Tuesday, November 8, 2011

Joe Paterno Must Go

Joe Paterno, the legendary Penn State University football coach, the winningest coach in the history of college football, is all but gone for his role in an explosive abuse scandal involving one of his former coaches. 

Jerry Sandusky, who served as an assistant coach under Joe Paterno for over two decades, was indicted this week, charged with sexually assaulting over 40 young boys dating back to 1994.   Sandusky, who suddenly retired in 1999, continued to office at Penn State while running a not for profit called The Second Mile, which benefited at risk youth. 

And, prosecutors say, he continued to molest young boys. 

In 2002, Mike McQueary, a graduate assistant to Joe Paterno, allegedly witnessed Sandusky raping a boy in the football locker room showers.  The assistant told his father about the incident immediately, then Paterno the next day. 

Paterno then reported the incident to his boss, Athletic Director Tim Curley, who resigned earlier this week.  

The consequence for Sandusky?  No legal action, no police intervention.  He lost his locker room keys. 

I am sickened on two levels.

First, how does McQueary witness a rape and not intervene?  How does he fail to call the police himself?

When McQueary tells his father, how does the father not call police? 

And when McQueary tells Paterno, how does Paterno not inform the police? 

Life in Happy Valley won't be the same for a long, long time.  Not for the victims, for Sandusky, for the administrators, for Paterno. 
If the allegations are true, then at a minimum Joe Paterno looked the other way while a predator on his staff raped children as young as ten.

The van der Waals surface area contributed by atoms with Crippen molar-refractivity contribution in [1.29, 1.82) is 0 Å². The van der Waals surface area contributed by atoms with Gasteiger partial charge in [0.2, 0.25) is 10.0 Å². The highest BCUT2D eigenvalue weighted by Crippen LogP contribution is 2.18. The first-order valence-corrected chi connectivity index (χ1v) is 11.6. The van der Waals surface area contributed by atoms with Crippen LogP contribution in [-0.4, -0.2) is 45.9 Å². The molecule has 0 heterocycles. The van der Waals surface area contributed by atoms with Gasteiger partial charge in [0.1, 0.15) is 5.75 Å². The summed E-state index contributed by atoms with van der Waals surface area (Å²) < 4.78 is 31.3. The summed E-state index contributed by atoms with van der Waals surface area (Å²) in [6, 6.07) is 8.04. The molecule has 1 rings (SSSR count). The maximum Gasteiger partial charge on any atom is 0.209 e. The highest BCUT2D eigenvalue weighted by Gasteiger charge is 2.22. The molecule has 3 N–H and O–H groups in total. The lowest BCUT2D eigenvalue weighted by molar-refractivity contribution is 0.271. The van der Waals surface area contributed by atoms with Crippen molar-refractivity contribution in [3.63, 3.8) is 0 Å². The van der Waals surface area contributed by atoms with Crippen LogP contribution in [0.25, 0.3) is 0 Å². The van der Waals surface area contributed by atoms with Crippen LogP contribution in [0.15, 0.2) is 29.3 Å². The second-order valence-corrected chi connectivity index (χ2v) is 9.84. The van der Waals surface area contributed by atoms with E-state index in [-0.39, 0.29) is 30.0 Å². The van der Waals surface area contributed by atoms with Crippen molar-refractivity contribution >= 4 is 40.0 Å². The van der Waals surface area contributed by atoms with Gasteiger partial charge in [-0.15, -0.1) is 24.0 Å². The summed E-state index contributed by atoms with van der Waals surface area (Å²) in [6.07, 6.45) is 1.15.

I am especially sickened, as a Catholic, with the parallels between the Penn State abuse story and the Catholic priest abuse stories.  

In both cases, given the opportunity to protect our children, those in charge looked the other way.

Maybe it's pure coincidence that Sandusky's arrest comes weeks after Paterno won his 409th game, making him the winningest coach in the history of college football. 

In the end, Joe Paterno will be remembered as a man who lacked courage, who failed to protect children from a monster.  A man who appeared to stand for so much, a "molder of men," in the end stands for nothing.  Except winning games. 

Legally, Paterno is in the clear.  Morally, he's on an island.

It's time to go, Joe.  Now please. 


  1. This is one more example of individuals in society not standing up for ethical principles and not wanting to be accountable for their actions.

  2. Without question Ed. And an institution where one man's power (Paterno) was out of control.